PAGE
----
• Stay a week or Stay a lifetime!Longview is a private, 2 bedroom, 2 bath log cabin with stunning mountain views!  Longview is well-decorated, has  satellite TV with DVD & a pool table.  Longview is located close to downtown Gatlinburg,Pigeon Forge & the National Park.
  • Mountain Overlook – Enjoy the unforgettable mountain views while relaxing in the hot tub.  This 2 bedroom, 1 bath log cabin is only minutes from downtown Gatlinburg or Pigeon Forge!
  • A Nice Catch – This new 1 bedroom log cabin is close to downtown Gatlinburg, sleeps up to 5, and has cathedral ceilings, a wooden spiral staircase, and a game room. Lots of glass and decking make this cabin perfect for enjoying the mountain view!
  • Almost Heaven – This 2 bedroom, 2 bath cabin is located minutes from the National Park. You can enjoy the fall color from your hot tub or porch –no hiking necessary.
  • Winfield Heights – From a spa-like couples getaway to a family-fun vacation, the cabins of Winfield Heights offer you and yours deluxe accommodations and amenities–in-room whirlpools, outdoor hot tubs, pool tables & fireplaces.  Enjoy both a mountain view AND a downtown city view!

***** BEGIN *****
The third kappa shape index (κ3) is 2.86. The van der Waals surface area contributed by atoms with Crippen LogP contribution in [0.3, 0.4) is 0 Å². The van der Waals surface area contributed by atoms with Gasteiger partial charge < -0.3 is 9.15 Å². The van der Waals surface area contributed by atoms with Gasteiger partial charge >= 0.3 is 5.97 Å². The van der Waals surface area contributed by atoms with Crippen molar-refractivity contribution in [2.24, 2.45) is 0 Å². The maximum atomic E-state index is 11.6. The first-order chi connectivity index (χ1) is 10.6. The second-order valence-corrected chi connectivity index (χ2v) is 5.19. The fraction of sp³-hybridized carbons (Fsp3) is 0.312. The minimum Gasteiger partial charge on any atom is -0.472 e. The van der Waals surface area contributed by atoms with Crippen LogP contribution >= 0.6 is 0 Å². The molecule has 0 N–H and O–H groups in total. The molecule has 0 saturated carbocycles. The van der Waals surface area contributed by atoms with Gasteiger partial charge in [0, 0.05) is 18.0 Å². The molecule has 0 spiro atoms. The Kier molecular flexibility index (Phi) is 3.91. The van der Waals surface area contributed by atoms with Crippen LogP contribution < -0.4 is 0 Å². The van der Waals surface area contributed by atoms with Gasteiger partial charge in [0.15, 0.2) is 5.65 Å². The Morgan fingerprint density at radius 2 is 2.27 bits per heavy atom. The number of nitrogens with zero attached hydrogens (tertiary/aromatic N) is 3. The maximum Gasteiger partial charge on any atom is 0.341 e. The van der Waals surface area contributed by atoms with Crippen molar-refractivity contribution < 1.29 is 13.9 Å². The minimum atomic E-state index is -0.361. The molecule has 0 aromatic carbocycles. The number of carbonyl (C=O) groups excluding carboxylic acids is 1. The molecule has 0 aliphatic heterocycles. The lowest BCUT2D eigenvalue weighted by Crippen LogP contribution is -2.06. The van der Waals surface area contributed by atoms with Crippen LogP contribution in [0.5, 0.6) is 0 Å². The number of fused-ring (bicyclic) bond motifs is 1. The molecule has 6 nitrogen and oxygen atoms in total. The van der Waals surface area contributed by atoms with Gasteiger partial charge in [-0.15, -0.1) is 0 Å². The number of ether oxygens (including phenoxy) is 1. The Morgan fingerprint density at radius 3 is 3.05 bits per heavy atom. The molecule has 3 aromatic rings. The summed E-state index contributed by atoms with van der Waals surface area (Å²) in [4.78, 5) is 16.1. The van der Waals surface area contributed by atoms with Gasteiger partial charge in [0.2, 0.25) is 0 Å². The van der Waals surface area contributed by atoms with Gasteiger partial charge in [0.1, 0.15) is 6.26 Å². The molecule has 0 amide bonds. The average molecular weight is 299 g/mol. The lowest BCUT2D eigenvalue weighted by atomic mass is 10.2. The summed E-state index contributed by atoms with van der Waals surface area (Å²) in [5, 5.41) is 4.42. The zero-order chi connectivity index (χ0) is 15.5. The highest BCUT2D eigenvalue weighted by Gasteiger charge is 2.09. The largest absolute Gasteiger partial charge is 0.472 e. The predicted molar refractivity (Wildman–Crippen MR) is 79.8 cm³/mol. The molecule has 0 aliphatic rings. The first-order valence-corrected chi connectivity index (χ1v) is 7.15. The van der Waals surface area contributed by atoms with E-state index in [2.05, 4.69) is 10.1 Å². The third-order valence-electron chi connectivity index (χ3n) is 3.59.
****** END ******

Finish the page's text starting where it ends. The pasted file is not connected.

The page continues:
ERA In The SmokiesSpecial thanks to the Smokies Guide, the official newspaper of the Great Smoky Mountains National Park as well as for providing the fall color update information.

This blog is sponsored by ERA In The Smokies Realty and Rentals located at 207 Parkway in Gatlinburg.  For more info. on a Gatlinburg Cabin for your Smoky Mountain Vacation or all the reasons to move to the Smokies, call 1-800-309-0277.  ERA In The Smokies is a leader in chalet and Log Cabin Rentals and Real Estate Sales in the Gatlinburg area.


11 thoughts on “GATLINBURG: Fall Changing of the Leaves–Coming Soon to a Park near You!

  1. Pingback: GATLINBURG: Fall Changing of the Leaves–Coming Soon to a Park near …

  2. My favorite time of the year – something my 91-year old mother-in-law from El Paso, TX said God let her stay here so she could come here and enjoy the colors! This will be her 3rd fall with us and she hasn’t tired of it yet. We’ve made a hillbilly out of her!

  3. The photography here is beautiful, I have never been the Smoky Mountains before but I am a regular traveller to the states so I will definetely go soon.

    Cheers Sarah

  4. Pingback: GATLINBURG: Things to Do in Fall–Autumn Activities « A Day In The Smokies: A Smoky Mountain Travel Blog

  5. We have been going to the Smokies for about thirteen years. We have done some traveling and this is my favorite spot to visit. One day I hope to own a home there on one of the mountains. I love it there. Be sure to visit Cades Cove when you go.

  6. Pingback: Fall Fun!- Autumn Activities! « A Day In The Smokies: A Smoky Mountain Travel Blog

    • Hello there! Thanks so much for your comment! If you are planning to come on Oct. 18, you will likely be here at the very best time for the leaves! It’s difficult to nail down ahead of time when the color will be at its peak, but it is usually sometime from mid-October to early November! I hope this answers your question, and feel free to contact us if there’s anything else we can do for you!

  7. Pingback: Fall is Here! « A Day In The Smokies: A Smoky Mountain Travel Blog